We who preach the gospel must not think of ourselves as public relations agents sent to establish good will between Christ and the world. We must not imagine ourselves commissioned to make Christ acceptable to big business, the press, the world of sports or modern education. We are not diplomats but prophets, and our message is not a compromise but an ultimatum. A.W. Tozer
Therefore let God-inspired Scripture decide between us; and on whichever side be found doctrines in harmony with the word of God, in favor of that side will be cast the vote of truth. --Basil of Caesarea
Once you learn to discern, there's no going back. You will begin to spot the lie everywhere it appears.

I thank Christ Jesus our Lord, who has strengthened me, because He considered me faithful, putting me into service. 1 Timothy 1:12

Wednesday, September 23, 2015

Lyrics Should Have More Impact Than Music

Some may object that they know many Scripture songs or praise and worship choruses that contain Scripture passages, perhaps even contemporary musical settings for beefy hymn texts.  But even these are failures because the music is light, bouncy, entertainment-type music; the aesthetic form communicates fun and good times to most people rather than serious worship of Almighty God.  Furthermore, the form may be heard with more lasting impact than the words, no matter how correct and noble the ideas in these songs may be.

There is a sharp cognitive dissonance here that the outsider often recognizes immediately because his life is basically a hedonistic or nihilistic party.  He knows those forms intimately, and he knows they are inconsistent with the message of the words.  Party music is inferior evangelistic music, for as Calvin Johannson says wisely, the way one comes to faith in Christ has profound implications for what that person will expect subsequently of the Christian life (Discipling Music Ministry, Peabody, Mass.: Hendrickson, 1992, p.15).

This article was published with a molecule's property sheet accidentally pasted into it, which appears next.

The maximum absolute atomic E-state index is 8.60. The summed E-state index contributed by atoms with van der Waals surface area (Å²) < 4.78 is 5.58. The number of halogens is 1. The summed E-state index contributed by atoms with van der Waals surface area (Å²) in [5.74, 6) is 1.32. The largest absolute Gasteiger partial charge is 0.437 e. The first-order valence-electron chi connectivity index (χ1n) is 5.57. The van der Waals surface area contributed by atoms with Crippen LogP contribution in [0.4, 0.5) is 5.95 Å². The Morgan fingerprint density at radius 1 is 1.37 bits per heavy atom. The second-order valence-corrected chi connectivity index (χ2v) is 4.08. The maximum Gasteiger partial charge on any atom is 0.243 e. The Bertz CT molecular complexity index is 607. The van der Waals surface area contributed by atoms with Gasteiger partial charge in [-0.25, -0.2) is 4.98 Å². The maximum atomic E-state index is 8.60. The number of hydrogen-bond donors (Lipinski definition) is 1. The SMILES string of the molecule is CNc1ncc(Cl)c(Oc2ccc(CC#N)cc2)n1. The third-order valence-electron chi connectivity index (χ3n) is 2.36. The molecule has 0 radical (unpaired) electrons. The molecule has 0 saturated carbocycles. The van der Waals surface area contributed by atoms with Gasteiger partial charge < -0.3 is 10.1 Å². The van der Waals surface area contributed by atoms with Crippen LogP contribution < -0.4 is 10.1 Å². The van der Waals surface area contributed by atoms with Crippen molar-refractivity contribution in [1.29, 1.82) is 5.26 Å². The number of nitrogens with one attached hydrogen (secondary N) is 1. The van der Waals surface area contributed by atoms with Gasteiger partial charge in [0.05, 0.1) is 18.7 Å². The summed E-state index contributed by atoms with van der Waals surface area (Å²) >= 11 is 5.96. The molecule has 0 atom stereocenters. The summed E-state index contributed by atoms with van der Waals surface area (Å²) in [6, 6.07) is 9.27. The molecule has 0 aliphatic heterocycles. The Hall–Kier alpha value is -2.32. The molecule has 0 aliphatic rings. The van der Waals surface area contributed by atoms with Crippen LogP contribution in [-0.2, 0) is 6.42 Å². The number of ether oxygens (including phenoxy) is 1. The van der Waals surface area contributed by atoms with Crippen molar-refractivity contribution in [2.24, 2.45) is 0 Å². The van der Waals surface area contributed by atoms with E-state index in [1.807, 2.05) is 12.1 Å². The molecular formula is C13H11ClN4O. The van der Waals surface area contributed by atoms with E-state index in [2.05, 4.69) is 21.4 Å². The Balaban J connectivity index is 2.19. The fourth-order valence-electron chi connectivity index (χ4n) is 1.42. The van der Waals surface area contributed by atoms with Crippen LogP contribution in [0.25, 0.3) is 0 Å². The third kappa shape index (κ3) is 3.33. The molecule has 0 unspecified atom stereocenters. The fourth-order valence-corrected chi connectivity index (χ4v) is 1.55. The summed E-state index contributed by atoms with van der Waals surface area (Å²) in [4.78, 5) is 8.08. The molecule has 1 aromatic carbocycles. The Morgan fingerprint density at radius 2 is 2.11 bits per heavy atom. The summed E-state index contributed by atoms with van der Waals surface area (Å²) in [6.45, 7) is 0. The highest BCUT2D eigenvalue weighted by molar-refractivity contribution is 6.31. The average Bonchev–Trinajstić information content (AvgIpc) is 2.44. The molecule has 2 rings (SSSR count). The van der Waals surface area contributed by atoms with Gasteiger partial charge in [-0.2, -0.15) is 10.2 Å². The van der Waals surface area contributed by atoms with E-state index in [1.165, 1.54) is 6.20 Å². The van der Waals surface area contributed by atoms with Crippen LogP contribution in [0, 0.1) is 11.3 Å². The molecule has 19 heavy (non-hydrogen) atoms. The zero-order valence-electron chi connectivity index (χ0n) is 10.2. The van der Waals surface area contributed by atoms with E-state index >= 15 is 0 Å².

Leonard R. Payton, "Reforming our Worship Music," p.14


Richard Ferguson said...

Let's apply that logic to one of the most "beloved" worship songs of all time: Amazing Grace. The tune is slow and depressing; there is a reason it is used for a funeral dirge and it's not because they want to play an instrumental about God's grace.

As an experiment, I juxtaposed the lyrics of Amazing Grace and the Metallica suicide song "Fade to Black" with the tunes of the songs. It was disturbing how much both songs were vastly improved thematically by switching the tunes.

Glenn E. Chatfield said...


I totally disagree with your assessment of Amazing Grace being dirty. I think the tune is congruent with the message. And I cannot conceive of anything from Metallica to be congruent with any Christian theme.

castiron said...

I do think Richard has a good point about Amazing Grace. I don't agree that it should be switched with a metal song. But according to Wiki, the tune it has now is not necessarily the one that John Newton chose to go with it.